Small Vars and dealerships in the UK have a problem, according to specialist IT credit checker Graydon UK. Around a quarter of Vars are technically insolvent ? they have a negative net worth which has usually been accumulated over a number of years.
The 25 per cent of technically insolvent Vars is skewed disproportionately towards the smallest. And Romtec analyst John Ses says the channel split is increasing, with the larger players doing better and the smaller ones doing worse.
?There has been a polarisation,? says Ses. ?Many of the smaller resellers have been going out of business, even though the overall picture for the channel is healthy.?
While sales through all dealers are increasing, he says, the lion?s share is going to the biggest dealers. His view is backed up by the 1996 Banner survey into computer buying trends which shows that it is the larger businesses, those with 50 or more staff, which are increasing their spending through resellers.
Part of the problem for small dealers is that they do not have the buying clout with distributors and manufacturers to enable them to get economies of scale when they buy, so they have to pay more for kit than large resellers ? and then pass this extra cost on to the customer. ?Buying capacity is the biggest single issue for small dealers,? says Graydon representative Brian Burke. ?Buying power affects price.?
According to Burke, this raises two issues for the small reseller. The first is how distributors, manufacturers and third-party credit companies can help dealers with funding; the second is how dealers can help themselves, for instance by forming buying groups.
?The credit side is positive, with distributors helping dealers to grow? says Burke. ?But if the PC industry had developed differently in the UK there would have been no need for distributors at all.? He says it would have made sense for dealers to form regional buying groups, a form of co-operative, to get volume discounts directly from manufacturers.
?It?s only games retailers that have done this,? says Burke. ?I?ve no idea why more general resellers have never picked up on it.?
There are logistical problems for resellers grouping together to buy, such as dealers tending not to hold stock and buying only when they have concrete orders. Differences exist on a cultural level, too. Dealers tend to see each other as bitter rivals, particularly those in the same locality. They tend to deal with their suppliers in isolation and guard their independence jealously.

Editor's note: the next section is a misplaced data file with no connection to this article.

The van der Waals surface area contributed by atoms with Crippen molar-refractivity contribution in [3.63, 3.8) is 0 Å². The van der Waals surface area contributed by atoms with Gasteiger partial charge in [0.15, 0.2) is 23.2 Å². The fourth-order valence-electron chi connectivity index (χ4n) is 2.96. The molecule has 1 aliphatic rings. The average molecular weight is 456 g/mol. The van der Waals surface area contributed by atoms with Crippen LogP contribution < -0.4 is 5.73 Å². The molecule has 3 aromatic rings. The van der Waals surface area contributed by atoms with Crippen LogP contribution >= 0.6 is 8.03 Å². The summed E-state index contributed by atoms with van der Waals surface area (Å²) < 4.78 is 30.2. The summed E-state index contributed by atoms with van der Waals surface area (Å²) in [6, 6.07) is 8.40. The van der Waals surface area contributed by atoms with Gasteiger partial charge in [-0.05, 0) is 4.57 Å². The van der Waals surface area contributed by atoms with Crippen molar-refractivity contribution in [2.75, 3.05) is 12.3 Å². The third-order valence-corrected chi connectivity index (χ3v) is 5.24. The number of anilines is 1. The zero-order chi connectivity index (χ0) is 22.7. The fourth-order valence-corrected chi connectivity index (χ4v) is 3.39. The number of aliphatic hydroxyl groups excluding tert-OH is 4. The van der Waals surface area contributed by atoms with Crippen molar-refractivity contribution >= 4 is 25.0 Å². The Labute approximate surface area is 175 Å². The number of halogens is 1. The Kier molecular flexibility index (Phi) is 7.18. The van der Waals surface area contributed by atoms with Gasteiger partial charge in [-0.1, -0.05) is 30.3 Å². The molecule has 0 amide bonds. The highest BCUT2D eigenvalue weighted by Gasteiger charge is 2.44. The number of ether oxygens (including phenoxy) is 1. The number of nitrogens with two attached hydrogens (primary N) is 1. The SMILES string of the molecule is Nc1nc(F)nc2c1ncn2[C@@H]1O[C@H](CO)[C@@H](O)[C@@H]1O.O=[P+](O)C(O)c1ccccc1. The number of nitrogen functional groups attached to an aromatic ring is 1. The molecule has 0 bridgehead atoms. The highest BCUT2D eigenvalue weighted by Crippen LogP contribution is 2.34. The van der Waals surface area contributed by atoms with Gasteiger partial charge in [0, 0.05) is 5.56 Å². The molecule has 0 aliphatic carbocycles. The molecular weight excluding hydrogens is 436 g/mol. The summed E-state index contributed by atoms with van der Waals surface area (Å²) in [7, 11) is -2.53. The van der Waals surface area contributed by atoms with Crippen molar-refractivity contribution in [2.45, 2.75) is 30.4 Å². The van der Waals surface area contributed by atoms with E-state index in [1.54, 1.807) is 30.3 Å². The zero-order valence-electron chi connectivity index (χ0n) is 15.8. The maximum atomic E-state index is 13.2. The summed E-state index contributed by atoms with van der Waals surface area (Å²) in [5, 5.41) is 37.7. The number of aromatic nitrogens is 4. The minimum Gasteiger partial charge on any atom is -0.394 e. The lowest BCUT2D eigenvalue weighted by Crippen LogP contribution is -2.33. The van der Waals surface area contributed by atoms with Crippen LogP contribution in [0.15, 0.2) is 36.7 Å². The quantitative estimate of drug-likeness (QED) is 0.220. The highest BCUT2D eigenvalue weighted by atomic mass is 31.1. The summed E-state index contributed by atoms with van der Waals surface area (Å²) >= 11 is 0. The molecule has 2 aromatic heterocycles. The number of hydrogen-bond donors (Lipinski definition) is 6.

But buying groups can and do work, at least for some. One of the most successful groups has been running for more than two years and brings together specialist computer retailers from all around the country.
The Network Buying Group was set up in 1994 by half a dozen members of Nascr ? National Association of Specialist Computer Retailers ? which acts as a lobbying group for independent retailers. ?We wanted to do group buying as well, so we started a spin-off group,? says Martin Briggs, who runs independent retailer MCB, and was a founder of the buying group.
The Network Buying Group was set up as a company. All the independent retailers had a seat on the board and a shareholding. The group initially signed with Frontline as its official supplier but moved to Ingram after just a year, in November 1995. Briggs says the year spent at Frontline was ?not beneficial? for the group but the partnership has developed with Ingram.
?The benefits for members are the ability to buy at a more favourable rate than we would be able to if we were buying in isolation, and also the ability to discuss common problems and to brainstorm together,? says Briggs. He says the margin improvement isn?t massive ? it?s single rather than double-digit ? but the biggest improvement is in dealing with a sole distributor and allowing that distributor to target a number of resellers in one go. ?The main advantage in being in a group comes in below-the-line Ingram has supported the buying group by putting together a catalogue for the independent resellers. Co-operative funding comes from manufacturers including Intel, Epson and Lotus. Each member received 23,000 catalogues to distribute.
The buying group makes it easier for suppliers to target marketing funds at a number of resellers in one go, and distributors are always looking to make more innovative use of marketing funds from manufacturers. Briggs says the difference between the Network Buying Group and the other buying groups that spring up periodically is that most of them have been limited to one-off, end-of-line deals, buying up old stock and then disbanding. ?Our group is about having an ongoing relationship with manufacturers and distributors,? he says.
Although network buying sounds like an eminently sensible solution to the problems of low margin and manufacturer ?divide and rule?, Briggs admits there can be problems. The Network Buying Group is a disparate bunch of independent retailers, so some members only sell branded PCs and others assemble their own. This makes it difficult to present either clear product ?wish lists? to suppliers, or a cohesive image. The answer, says Briggs, is to develop the group to a size where each separate contingent within it can get what it wants at the best price. To do this, membership needs to double to around 40 retailers.